IT businesses not only have a responsibility to their clients to follow the laws regarding sales tax on software but also to themselves. The executives running IT companies must keep the enterprises free of avoidable problems. Staying free of tax compliance controversies could prevent an IT company from dealing with time and cost-consuming audits. Complying with tax codes in multiply states, however, could become a challenge. An IT company that sells software across state lines may need to pay tax on some or all sales. Ultimately, state law describes what is taxed and how much the tax is. The state tax authorities place the burden on the merchant to know such things. Unfortunately, it is not always easy for an IT company to figure out taxes. The process of selling software on a national basis isn’t too challenging, thanks to online sales capabilities. Large corporations, such as Amazon, have the resources to determine sales tax costs per state. Larger corporations consistently sell all manner of merchandise nationally and internationally, and their accounting departments may figure out and itemize all applicable tax due. However, smaller IT software sellers may never sell anything to Nevada or Rhode Island for years and then find orders coming from those states. Figuring out software tax issues with Tennesee isn’t too difficult. The state taxes all software sales. California only taxes software sold as tangible property. That is, the sale of an installation disk comes with tax payment requirements. IT companies might find Delaware and Alaska are two states that would be among those with the simplest rules. These states don’t collect sales tax at all.
The categories of taxation vary. IT sellers should look to see if canned or custom software is taxable, and whether they are taxable when tangible personal property or when they a downloaded version. And what about the customization of canned software? Some states would tax these sales. Software as a Service (SaaS) may or may not be taxable depending on the state. Further rules and requirements may exist that complicate collecting sales tax on software. An alternative tax rate may be assessed. Louisiana charges a 3% alternative rate, and Connecticut charges 1%. And then there is Arizona, a state that charges tax on the rental of software. Software sellers can take some solace in the fact that the internet provides many resources that list current tax requirements. The primary word to understand is “current.” Sales tax on software comes into existence when state legislatures pass laws establishing taxes if any. These laws may undergo revisions, amendments, and repeals at any time. Screen-capturing a detailed reference map for sales tax is not a “one-time” step to take. Sellers must be mindful that laws and tax obligations could change. One governor could run for election with the promise of cutting sales tax for consumers while another candidate might run with a commitment to raise revenues to pay for budget shortfalls. The onus falls on the software seller to know what taxes he/she must collect. A failure to collect the proper amount of sales tax might create problems. Collecting the tax and not submitting it timely could land a company and its executives in further trouble. Software sellers may need professional assistance with tax compliance issues. Fusion CPA handles many different types of tax duties on behalf of clients. Working with an established accounting firm may provide solutions to software and other sales tax concerns.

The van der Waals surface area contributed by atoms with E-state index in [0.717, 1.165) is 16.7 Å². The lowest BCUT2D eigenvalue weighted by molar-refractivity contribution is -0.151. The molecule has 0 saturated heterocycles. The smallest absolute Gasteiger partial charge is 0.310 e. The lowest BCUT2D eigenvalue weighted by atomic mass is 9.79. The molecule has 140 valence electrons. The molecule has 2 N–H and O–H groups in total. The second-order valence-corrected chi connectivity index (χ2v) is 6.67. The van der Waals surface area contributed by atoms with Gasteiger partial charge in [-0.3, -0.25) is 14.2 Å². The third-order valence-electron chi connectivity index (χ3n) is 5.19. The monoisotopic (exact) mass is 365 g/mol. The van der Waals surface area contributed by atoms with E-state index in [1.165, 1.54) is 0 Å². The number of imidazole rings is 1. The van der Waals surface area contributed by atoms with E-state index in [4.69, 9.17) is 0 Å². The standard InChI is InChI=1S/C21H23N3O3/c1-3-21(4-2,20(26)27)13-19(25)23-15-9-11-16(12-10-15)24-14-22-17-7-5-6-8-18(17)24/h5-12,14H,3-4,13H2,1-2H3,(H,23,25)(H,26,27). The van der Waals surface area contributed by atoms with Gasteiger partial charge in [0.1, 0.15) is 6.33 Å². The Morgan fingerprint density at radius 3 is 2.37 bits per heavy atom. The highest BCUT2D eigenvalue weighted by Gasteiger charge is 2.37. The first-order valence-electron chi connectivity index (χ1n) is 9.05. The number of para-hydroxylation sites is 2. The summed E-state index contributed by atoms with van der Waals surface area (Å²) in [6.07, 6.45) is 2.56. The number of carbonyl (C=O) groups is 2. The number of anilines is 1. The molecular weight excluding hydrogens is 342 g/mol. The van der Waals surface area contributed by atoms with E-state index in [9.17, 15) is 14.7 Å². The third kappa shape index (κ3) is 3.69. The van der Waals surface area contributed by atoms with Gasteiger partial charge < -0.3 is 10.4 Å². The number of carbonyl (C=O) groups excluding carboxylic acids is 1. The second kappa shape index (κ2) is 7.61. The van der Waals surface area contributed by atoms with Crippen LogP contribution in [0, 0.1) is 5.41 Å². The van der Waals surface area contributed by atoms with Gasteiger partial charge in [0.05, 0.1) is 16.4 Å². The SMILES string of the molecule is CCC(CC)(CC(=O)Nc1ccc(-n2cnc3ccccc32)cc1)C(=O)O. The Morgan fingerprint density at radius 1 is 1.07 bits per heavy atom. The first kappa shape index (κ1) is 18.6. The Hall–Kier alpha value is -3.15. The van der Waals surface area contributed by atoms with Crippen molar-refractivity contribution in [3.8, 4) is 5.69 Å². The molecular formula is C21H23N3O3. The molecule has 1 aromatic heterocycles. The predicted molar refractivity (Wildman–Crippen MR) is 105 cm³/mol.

This blog article is not intended to be the rendering of legal, accounting, tax advice or other professional services. Articles are based on current or proposed tax rules at the time they are written and older posts are not updated for tax rule changes. We expressly disclaim all liability in regard to actions taken or not taken based on the contents of this blog as well as the use or interpretation of this information. Information provided on this website is not all-inclusive and such information should not be relied upon as being all-inclusive.